The National Guard Armory is across the street from NSA Mid-South. As the naval base went on lockdown employees were told to shelter in place. FOX13 News was told military personnel took the lockdown "in stride. There was no panic, these people are highly trained and followed orders."
Maj. Gen. Haston credited the Navy and Millington Police and Fire for their quick response.
"It amazed me that they told me the timeliness of the response and so the citizens of the community here should be very proud of that," Tennessee Guard's adjutant general.
Maj. Gen. Haston visited the two wounded soldiers at The MED.
One of many witnesses near the scene of the Armory shooting was FOX13 News Good Morning Memphis anchor Ernie Freeman, who was taking part in a charity golf tournament at the Glen Eagle Golf Course on the Millington naval base.
"We really didn't know what to do," Freeman said in a video clip posted on Facebook. "We were on hole number nine. They finally came out and told us all to go in the club house here, and everyone that is in the golf tournament went inside. So it was a tense few moments not sure what was going to happen. Finally we got the news that the shooter was detained and was in custody and were finally able to get back on the golf course."
Others in Millington were shocked at the initial news of a shooting near the naval base. Some, still nervous about the base's security.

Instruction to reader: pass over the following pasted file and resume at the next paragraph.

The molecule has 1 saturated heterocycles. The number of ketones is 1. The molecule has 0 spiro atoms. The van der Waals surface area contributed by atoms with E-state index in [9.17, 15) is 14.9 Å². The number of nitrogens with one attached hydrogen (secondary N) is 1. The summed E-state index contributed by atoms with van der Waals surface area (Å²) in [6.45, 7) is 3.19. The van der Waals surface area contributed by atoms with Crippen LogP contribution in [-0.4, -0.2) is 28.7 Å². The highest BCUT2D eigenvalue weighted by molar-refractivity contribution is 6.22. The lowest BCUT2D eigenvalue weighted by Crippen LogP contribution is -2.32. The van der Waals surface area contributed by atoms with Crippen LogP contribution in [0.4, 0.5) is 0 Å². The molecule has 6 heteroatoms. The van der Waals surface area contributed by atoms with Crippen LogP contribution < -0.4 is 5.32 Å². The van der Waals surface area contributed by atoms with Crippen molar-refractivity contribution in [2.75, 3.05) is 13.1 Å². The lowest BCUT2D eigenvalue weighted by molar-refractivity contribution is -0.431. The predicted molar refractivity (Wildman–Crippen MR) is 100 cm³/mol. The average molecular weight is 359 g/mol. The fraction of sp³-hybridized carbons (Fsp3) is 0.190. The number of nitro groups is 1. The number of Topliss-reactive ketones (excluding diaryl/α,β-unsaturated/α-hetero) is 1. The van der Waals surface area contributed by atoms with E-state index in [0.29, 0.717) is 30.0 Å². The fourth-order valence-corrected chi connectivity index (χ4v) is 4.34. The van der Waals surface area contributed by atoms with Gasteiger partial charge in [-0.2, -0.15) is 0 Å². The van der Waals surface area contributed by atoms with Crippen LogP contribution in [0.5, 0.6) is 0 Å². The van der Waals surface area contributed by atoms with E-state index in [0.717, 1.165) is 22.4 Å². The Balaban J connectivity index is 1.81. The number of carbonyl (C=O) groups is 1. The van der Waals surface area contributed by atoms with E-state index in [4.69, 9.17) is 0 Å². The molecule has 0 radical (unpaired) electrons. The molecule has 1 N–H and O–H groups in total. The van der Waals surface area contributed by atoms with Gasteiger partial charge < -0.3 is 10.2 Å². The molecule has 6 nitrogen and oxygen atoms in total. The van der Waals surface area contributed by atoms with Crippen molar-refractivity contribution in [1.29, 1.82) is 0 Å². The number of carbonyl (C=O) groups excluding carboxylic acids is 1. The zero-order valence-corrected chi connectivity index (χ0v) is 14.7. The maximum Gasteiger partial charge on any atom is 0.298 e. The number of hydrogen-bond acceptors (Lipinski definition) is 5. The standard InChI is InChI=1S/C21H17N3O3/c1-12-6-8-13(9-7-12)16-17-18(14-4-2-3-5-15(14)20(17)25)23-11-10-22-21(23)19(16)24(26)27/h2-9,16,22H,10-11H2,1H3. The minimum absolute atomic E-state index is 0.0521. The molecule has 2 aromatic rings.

Store owners near the base saw police and fire crews rush by, sirens blaring shortly before 1 p.m. A lot of Millington residents had friends and family on the base calling them, telling them an employee who was fired was able to return to the base with a gun.
This news left an uneasy feeling in their minds.
"If they can get on the base, especially after they let him go, you'd think they'd take his ID so he couldn't get back on. Maybe there was a breakdown in communication. It bothers me," said Florence Conant, Millington resident.
"I can't say that it's normal for Millington because I think Millington ... we've had our issues out here but overall I think it's still a pretty quiet and safe town," added Virginia Young, owner of C & V Variety Store. "I still feel safe here."
Millington Mayor Terry Jones told FOX13 News the base and local law enforcement conducted a drill with this sort of scenario in June. This recent training put the city's law enforcement in position to respond so quickly today, and the mayor hopes others are impressed as well.
FOX13 News reporters Matt Gerien, Kristin Tallent, Sarah Bleau and Associated Press reporter Adrian Sainz contributed to this story.